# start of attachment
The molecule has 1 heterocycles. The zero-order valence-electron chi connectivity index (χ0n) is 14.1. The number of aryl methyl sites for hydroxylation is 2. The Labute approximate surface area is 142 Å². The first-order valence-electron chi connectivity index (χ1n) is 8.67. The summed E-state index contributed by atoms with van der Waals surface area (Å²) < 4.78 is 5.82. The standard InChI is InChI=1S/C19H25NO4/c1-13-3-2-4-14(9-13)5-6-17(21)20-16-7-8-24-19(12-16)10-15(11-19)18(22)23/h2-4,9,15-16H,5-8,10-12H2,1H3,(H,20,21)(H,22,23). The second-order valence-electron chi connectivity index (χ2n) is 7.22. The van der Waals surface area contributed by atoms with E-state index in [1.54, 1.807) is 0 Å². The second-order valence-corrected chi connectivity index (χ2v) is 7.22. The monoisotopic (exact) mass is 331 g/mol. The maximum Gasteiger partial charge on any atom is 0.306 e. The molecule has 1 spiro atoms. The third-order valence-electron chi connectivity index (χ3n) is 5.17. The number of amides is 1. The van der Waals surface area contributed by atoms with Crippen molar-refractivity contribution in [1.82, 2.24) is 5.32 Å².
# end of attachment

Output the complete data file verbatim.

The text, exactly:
The molecule has 1 heterocycles. The zero-order valence-electron chi connectivity index (χ0n) is 14.1. The number of aryl methyl sites for hydroxylation is 2. The Labute approximate surface area is 142 Å². The first-order valence-electron chi connectivity index (χ1n) is 8.67. The summed E-state index contributed by atoms with van der Waals surface area (Å²) < 4.78 is 5.82. The standard InChI is InChI=1S/C19H25NO4/c1-13-3-2-4-14(9-13)5-6-17(21)20-16-7-8-24-19(12-16)10-15(11-19)18(22)23/h2-4,9,15-16H,5-8,10-12H2,1H3,(H,20,21)(H,22,23). The second-order valence-electron chi connectivity index (χ2n) is 7.22. The van der Waals surface area contributed by atoms with E-state index in [1.54, 1.807) is 0 Å². The second-order valence-corrected chi connectivity index (χ2v) is 7.22. The monoisotopic (exact) mass is 331 g/mol. The maximum Gasteiger partial charge on any atom is 0.306 e. The molecule has 1 spiro atoms. The third-order valence-electron chi connectivity index (χ3n) is 5.17. The number of amides is 1. The van der Waals surface area contributed by atoms with Crippen molar-refractivity contribution in [1.82, 2.24) is 5.32 Å².